Written by 09:36 Business

The Business Ties That Bind the U.S. and China Are Strong but Fraying

If you follow the news, you know that tensions between the United States and China are high and that the commercial relationship between the two biggest trading nations on the planet has been fraying.

Yet, amid the ominous headlines about a possible “decoupling” of the United States and China, you may be surprised by how strong and binding their financial ties remain.

Many big U.S. companies depend on China for a substantial part of their income and rely on Chinese suppliers and factories for their products. The two economies are closely linked, and, as an old China hand, I think that’s a good thing. It implies that even if relations deteriorate further, the countries have many incentives for pulling back from the brink of serious conflict.

Consider that while the publicly traded U.S. companies in the S&P 500 obtain almost 60 percent of their revenue domestically, the biggest source of their foreign sales is China. That’s according to estimates from the financial data company FactSet, which said sales from China amounted to 7.1 percent of S&P 500 revenues for the 12 months through December. The second-largest foreign source was Japan, with 2.6 percent; followed by Germany and Britain, with 2.2 percent each; and then Taiwan, with 1.8 percent.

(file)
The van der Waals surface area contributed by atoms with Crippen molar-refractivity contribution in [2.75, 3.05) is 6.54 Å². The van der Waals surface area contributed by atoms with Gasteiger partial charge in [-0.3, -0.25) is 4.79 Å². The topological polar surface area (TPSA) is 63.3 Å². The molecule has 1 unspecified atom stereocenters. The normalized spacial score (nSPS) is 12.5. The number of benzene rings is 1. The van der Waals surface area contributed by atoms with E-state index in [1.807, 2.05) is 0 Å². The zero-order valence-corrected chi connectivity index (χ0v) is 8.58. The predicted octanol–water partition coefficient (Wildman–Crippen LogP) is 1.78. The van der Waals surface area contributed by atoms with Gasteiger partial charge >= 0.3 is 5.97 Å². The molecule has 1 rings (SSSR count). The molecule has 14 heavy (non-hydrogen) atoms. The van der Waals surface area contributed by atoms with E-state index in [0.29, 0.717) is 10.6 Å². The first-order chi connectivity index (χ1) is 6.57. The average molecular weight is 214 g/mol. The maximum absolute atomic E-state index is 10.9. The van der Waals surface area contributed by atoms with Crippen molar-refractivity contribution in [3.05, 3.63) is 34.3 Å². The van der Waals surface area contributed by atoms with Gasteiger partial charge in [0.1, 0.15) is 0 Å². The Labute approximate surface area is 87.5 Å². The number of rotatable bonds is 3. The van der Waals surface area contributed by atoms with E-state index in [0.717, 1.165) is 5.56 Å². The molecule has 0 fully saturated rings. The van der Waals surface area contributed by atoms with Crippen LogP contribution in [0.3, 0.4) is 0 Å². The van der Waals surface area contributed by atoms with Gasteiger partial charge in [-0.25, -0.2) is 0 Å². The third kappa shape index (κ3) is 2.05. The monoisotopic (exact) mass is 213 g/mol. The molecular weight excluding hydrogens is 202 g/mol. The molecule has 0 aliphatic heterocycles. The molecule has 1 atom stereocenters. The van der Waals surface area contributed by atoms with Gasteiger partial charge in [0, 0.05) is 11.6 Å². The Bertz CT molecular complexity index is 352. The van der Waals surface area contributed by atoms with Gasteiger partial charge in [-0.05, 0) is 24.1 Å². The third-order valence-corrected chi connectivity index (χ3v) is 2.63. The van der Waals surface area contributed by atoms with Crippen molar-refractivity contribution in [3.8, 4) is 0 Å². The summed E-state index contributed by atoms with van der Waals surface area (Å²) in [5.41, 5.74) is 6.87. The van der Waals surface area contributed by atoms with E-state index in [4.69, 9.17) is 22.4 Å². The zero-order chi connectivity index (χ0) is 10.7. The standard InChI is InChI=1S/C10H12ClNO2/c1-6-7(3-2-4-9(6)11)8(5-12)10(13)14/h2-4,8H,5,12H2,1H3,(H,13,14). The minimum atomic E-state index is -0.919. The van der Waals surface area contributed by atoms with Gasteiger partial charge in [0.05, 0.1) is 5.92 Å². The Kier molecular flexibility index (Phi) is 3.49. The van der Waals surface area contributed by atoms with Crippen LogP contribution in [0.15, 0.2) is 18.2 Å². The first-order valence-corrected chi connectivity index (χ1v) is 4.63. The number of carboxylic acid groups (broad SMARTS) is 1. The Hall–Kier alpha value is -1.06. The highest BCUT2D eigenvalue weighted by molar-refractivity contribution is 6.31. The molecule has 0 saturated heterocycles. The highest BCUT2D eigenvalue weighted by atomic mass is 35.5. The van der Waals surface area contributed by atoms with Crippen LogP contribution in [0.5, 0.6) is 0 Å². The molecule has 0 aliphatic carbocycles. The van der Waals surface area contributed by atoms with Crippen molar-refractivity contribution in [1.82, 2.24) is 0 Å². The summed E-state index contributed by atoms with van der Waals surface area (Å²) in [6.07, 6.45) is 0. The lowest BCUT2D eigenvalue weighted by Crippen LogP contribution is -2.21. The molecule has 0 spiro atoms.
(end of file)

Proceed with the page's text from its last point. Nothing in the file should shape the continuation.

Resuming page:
Numbers like these are critical in assessing U.S.-China relations, Dale Copeland, a political scientist at the University of Virginia, said in an interview. “Expectations of future profits are a key and often neglected factor in international relations,” he said. Mr. Copeland is the author of “A World Safe for Commerce: American Foreign Policy From the Revolution to the Rise of China.”

“History shows that when a major power cuts off business and resources abruptly — so that prospects for future commerce look dim — the possibility of war becomes much greater,” he added. “Fortunately, that hasn’t happened so far with the United States and China. Greater conflict, even war — aren’t inevitable. There are still plenty of opportunities for future business and, I think, that is, and should be, a deliberate part of current U.S. policy.”


Last modified: 29 May 2024